NASA’s Aqua Satellite Sees A Tight Tropical Storm 21S
The Southern Indian Ocean is still warm enough to enable tropical cyclones to form, and Tropical Cyclone 21S did just that today. NASA’s Aqua satellite captured infrared and visible images of 21S and the infrared showed some limited areas of strong convection, while the visible image showed a very small, compact storm.
At 900 UTC (5 a.m. EDT) today, March 23, Tropical Cyclone 21S was located about 505 miles west of Cocos Island near 12.9 degrees South latitude and 88.3 degrees East longitude.
Tropical Storm 21S has maximum sustained winds near 46 mph (40 knots) and tropical storm-force winds extend out to about 45 miles from the center. Today’s NASA Aqua satellite visible image confirmed that 21S is a compact storm, about 90 miles in diameter.
The tropical storm was moving southwest at 8 mph (7 knots). The storm is not expected to reach cyclone strength, although it will likely strengthen a little more before encountering adverse atmospheric conditions. Tropical Storm 21S is expected to be short-lived as vertical wind shear is expected to weaken it over the next couple of days. 21S poses no threat to any land areas.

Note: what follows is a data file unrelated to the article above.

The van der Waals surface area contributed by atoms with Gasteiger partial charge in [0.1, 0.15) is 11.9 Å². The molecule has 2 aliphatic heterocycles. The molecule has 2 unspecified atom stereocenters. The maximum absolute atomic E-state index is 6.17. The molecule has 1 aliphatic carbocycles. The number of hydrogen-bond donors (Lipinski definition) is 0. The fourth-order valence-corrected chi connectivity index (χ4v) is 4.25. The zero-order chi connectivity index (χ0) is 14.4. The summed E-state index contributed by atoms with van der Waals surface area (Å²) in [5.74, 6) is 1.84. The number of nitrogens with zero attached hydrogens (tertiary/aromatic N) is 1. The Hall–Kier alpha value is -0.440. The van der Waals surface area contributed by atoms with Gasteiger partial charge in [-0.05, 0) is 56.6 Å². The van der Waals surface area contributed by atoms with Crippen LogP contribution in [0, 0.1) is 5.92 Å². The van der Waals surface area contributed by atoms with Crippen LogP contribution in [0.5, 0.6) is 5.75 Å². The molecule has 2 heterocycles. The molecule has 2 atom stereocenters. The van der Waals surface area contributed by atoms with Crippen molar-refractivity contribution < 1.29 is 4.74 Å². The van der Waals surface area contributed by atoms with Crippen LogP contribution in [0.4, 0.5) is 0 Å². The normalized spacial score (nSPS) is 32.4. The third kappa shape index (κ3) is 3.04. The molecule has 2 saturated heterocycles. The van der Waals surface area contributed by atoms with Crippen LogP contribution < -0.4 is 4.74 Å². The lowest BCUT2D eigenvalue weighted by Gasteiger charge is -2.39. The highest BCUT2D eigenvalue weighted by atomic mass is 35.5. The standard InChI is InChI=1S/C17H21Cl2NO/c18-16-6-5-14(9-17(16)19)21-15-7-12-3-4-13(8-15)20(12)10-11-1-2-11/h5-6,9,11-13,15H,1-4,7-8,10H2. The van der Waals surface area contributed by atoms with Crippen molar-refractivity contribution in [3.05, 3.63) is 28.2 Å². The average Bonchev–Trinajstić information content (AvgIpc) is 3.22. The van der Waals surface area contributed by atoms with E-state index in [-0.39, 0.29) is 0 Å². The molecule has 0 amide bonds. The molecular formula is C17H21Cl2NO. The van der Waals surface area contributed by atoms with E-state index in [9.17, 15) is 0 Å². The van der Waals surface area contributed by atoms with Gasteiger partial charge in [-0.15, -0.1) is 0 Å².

Image Caption: This NASA Aqua satellite visible image from March 23 at 0805 UTC (4:05 a.m. EDT) confirmed that 21S is a compact storm, about 90 miles in diameter. Credit: NASA JPL, Ed Olsen
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